What's new up, down and off the strip

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LAS VEGAS -- When someone says they haven't been to Las Vegas in years, or even months, I cringe at the thought of recounting the changes that have taken place since their last visit.

This is a place that's continually reinventing itself -- day by day.

It's not easy keeping up with the municipal equivalent of a perpetual-motion machine, but let's try.

JW Marriott Las Vegas Resort, Spa & Golf

Vegas pop quiz: Because everything is bigger, better and over-the-top here, what resort holds title to the longest name in town?

The answer, it seems, is slightly complex -- and with a history, of course.

What was originally the Resort at Summerlin and then the Regent Las Vegas is now the JW Marriott Las Vegas Resort, Spa & Golf.

That massive moniker actually represents a beautifully appointed, upscale resort and spa -- with a diverse assortment of restaurants -- located only 20 minutes from the Strip.

JW Marriott Las Vegas Resort, Spa & Golf has a diverse assortment of restaurants, and it's located only 20 minutes from the Strip. Word has it that in 1999, during its original incarnation, the hotel's marketing team practically ignored locals, which is a surefire way to a quick demise for any off-Strip property.

After Marriott assumed hotel management duties, casino operations and some food and beverage concessions went to local operator Rampart Casinos.

The casino was revamped to improve foot traffic, and Rampart loosened up slots and developed moderately priced restaurants to draw local clientele.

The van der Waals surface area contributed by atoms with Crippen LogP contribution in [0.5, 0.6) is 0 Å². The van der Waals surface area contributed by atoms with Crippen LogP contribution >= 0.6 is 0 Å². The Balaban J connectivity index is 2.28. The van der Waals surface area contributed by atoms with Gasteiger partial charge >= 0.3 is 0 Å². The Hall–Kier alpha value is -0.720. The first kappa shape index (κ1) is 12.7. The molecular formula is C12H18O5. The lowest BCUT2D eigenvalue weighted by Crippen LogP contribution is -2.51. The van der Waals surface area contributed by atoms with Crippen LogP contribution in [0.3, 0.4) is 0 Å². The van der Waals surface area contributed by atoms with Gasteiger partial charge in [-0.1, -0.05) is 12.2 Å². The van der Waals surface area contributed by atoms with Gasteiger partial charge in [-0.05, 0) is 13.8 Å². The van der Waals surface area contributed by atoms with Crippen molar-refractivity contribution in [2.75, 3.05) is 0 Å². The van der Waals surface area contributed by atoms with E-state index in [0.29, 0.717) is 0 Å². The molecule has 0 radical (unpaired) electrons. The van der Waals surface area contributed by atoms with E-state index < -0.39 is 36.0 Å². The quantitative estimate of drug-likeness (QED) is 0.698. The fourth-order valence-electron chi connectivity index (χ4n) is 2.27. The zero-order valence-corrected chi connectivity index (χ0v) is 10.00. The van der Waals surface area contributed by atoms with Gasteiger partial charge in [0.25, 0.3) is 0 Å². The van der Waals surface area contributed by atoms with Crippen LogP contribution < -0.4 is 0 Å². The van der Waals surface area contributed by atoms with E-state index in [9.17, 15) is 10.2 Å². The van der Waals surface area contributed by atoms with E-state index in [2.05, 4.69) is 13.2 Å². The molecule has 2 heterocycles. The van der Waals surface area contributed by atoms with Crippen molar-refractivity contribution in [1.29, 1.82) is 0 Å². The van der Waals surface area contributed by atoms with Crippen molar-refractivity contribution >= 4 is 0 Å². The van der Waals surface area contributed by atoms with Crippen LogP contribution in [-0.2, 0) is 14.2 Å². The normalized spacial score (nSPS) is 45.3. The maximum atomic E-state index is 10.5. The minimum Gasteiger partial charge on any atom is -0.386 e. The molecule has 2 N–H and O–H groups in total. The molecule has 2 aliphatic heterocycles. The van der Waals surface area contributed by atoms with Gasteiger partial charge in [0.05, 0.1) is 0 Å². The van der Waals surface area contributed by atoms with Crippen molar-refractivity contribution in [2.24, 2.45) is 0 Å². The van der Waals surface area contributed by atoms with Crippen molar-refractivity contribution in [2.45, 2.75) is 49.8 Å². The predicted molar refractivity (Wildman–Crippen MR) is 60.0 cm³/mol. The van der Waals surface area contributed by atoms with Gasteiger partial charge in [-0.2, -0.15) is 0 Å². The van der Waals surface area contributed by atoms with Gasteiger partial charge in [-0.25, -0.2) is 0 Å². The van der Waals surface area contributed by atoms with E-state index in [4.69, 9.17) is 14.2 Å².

Those improvements, coupled with Marriott's name recognition and marketing muscle, are powerful incentives for clients seeking a deluxe getaway in a serene, desert setting.

Featuring oversize, luxurious rooms, beautiful grounds and a full-service spa, the JW Marriott Las Vegas Resort Spa & Golf is a Scottsdale-like, Southwestern resort, with all the cachet that the comparison implies.

Restaurants run from the de rigueur buffet to an Irish pub to the standout Carmel Room -- a fine-dining oasis just a beveled-glass door away from the casino.

At night, the lights of the Strip glitter in the distance, beckoning guests to make the short drive away from tranquility into the crush.

Contact 800-228-9290 or visit www.marriott.com.

Penn & Teller at the Rio

Calling Penn & Teller's new show at the Rio "edgy" may be an understatement on the caliber of calling Las Vegas a "lively place."

To put it bluntly, these two characters are alternately hilarious and outrageous while performing some amazing illusions and lightning-quick sleight of hand.

Their mix of magic and comedy, which often involves debunking their own act, has entertained and shocked audiences for years.

The duo currently is in the midst of a long-term engagement at the Rio's Samba Theater. Tickets cost $65 plus tax.

Throughout the 90-minute show, they goof on each other and the audience while mercilessly skewering other Vegas acts with biting wit.

And as talented as these guys are, it's refreshing to note that they don't take themselves -- or magic's old-line fraternity -- too seriously.

According to Penn Gillette, the lure of performing here is that Las Vegas "serves as a sort of artistic gymnasium" where "the demanding nature of the audiences forces us to keep sharpening the old tricks and coming up with new, more spectacular stunts."

After all, who but Penn & Teller would agree to have their signing bonus -- 25 tons of quarters -- dropped on them from a crane in the Rio parking lot?

The amazing "Magic Bullets" finale -- performed with twin, loaded 357-magnum revolvers -- epitomizes Penn & Teller's brand of dangerously crazy, in-your-face magic.

When further pressed about whether performing in Vegas allowed the team more creative latitude, Penn Gillette grinned broadly and replied, "We can get away with anything here." And they do.

For tickets, call (888) 746-7784. For details, visit www.riohotelcasino.com.

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